Nonconformist, disruptive, bold, daring, restless, captivating.
These are some of the adjectives that can define both António Maçanita, winemaker and consultant, and the wines he makes. António Maçanita started in the world of wines in 2000, in the Azores, but it was only in 2004, at the age of 23, that he made his first wine.
Where others see no future, António Maçanita sees a challenge. Take the example of our Branco de Tintas (blanc de noirs), the first bottled in Portugal, an Alentejo statement wine, developed in 2008 when the CVRA decided to allow the purchase of white grapes from outside the region. Another first of note, the Branco de Talha, in 2010, also the first of its kind in Portugal, in the recovery of a winemaking tradition created by the Romans and which has seen an exponential revival in this decade.
However, it is perhaps in the Azores that the revolution is most visible, Azores grapes are now the most sought after in Portugal. It is in the Azores that António Maçanita is fighting to legalise the use of "vinhas de cheiro” - hybrid vines that have been part of the community, culture and religion of the Azorean people for 170 years. As António Maçanita describes them, with visible pride and enthusiasm, "beautiful vines, some more than 150 years old".
In 2018, António Maçanita won both the Winemaker of the Year title from Revista dos Vinhos and the 2018 Uniqueness Award from Grandes Escolhas magazine, and in 2021 Fita Preta Vinhos was producer of the year by Revista de Vinhos. But the winemaker had been winning prizes since his first wine: PRETA 2004 won the Alentejo Trophy at the International Wine Challenge.
Also in 2016, António Maçanita received the Enólogo Geração XXI 10 years 2006-2016 Trophy from the magazine Paixão Pelo Vinho.
In the same year, Revista Wine magazine considered Azores Wine Company a Breakout Producer. In 2016, Azores Wine Company and its three partners won the Project of the Year and Entrepreneurs of the Year awards by the magazine 100 Maiores Empresas dos Açores, from the newspaper Açoriano Oriental - the oldest daily newspaper in Portugal.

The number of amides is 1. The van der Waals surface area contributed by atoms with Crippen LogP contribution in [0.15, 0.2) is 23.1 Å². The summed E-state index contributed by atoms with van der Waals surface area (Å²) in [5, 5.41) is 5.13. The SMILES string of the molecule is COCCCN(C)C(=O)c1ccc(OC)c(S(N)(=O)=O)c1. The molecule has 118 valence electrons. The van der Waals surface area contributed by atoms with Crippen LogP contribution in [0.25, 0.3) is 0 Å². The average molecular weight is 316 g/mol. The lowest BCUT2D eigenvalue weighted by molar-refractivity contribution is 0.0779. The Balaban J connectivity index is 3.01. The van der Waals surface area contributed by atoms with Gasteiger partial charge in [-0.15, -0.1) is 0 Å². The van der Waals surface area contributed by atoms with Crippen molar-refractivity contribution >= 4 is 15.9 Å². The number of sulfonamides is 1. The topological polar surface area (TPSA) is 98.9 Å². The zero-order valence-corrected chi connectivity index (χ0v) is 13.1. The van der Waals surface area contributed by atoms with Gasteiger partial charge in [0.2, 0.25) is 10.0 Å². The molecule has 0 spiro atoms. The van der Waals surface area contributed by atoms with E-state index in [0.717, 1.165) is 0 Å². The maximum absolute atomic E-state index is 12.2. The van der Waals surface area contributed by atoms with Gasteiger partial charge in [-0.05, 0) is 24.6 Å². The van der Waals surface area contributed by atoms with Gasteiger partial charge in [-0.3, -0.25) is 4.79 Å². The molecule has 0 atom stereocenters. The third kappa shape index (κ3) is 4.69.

Two years later, Revista de Vinhos Magazine chose Vinha Centenária, from Azores Wine Company, as one of the Best Wines of Portugal in 2018. All the wines crafted by António Maçanita, whether from the Alentejo, the Douro or the Azores, are frequently recognised by the most prestigious national and international publications.
António Maçanita produces wines in four different regions, has created three personal production projects, through his consultancy company he currently supports four producers, and launches over 50 signature labels into the market each year.
To understand the winemaker António Maçanita, it is important to know his origins, his education, and his journey.
Born of Azorean father and Alentejo mother. Of their three children, two are linked to wine: winemakers António and Joana Maçanita. Both were born in Lisbon, "but I never felt I was from Lisbon", António confesses, while explaining that childhood holidays spent in the Azores stirred in him and his sisters a strong sense of belonging to the archipelago, which would eventually have an influence on their future.
It was in São Miguel that winemaker António Maçanita developed a strong connection to the sea and maritime activities, from bodyboarding to underwater hunting.
This led him to confuse leisure with vocation and to consider a career in marine biology. It was a friend of his father, a professor at the University of Algarve, who dissuaded him, advising him to rewrite his college application and go for Agronomy. This is where life’s twists of fate manifest: when correcting his application, António Maçanita made a mistake in the course code and ends up enrolling in Agro-Industrial Engineering.
His passion for viticulture, a subject which could be included in the course plan in the third year, is passed on to him by professor Rogério de Castro, one of the most respected viticulture scientists in Portugal and also a wine producer in the Vinhos Verdes region.
Winemaker António Maçanita's enthusiasm earned him an invitation to pursue an academic career at the Instituto Superior de Agronomia (ISA), but António intended to pursue different avenues. He first flew to the Azores, where he, in 2000 still during college, tried to plant a vineyard with two course mates.
These companions were Frederico Vilar Gomes, currently the winemaker at Companhia das Quintas, and João Palhinha, who for many years was responsible for Esporão's exports to Brazil and is now Esporão's Sales Manager in Brazil. They were only 20 years old when, after planting the first vineyard of their lives, a storm wiped out the land.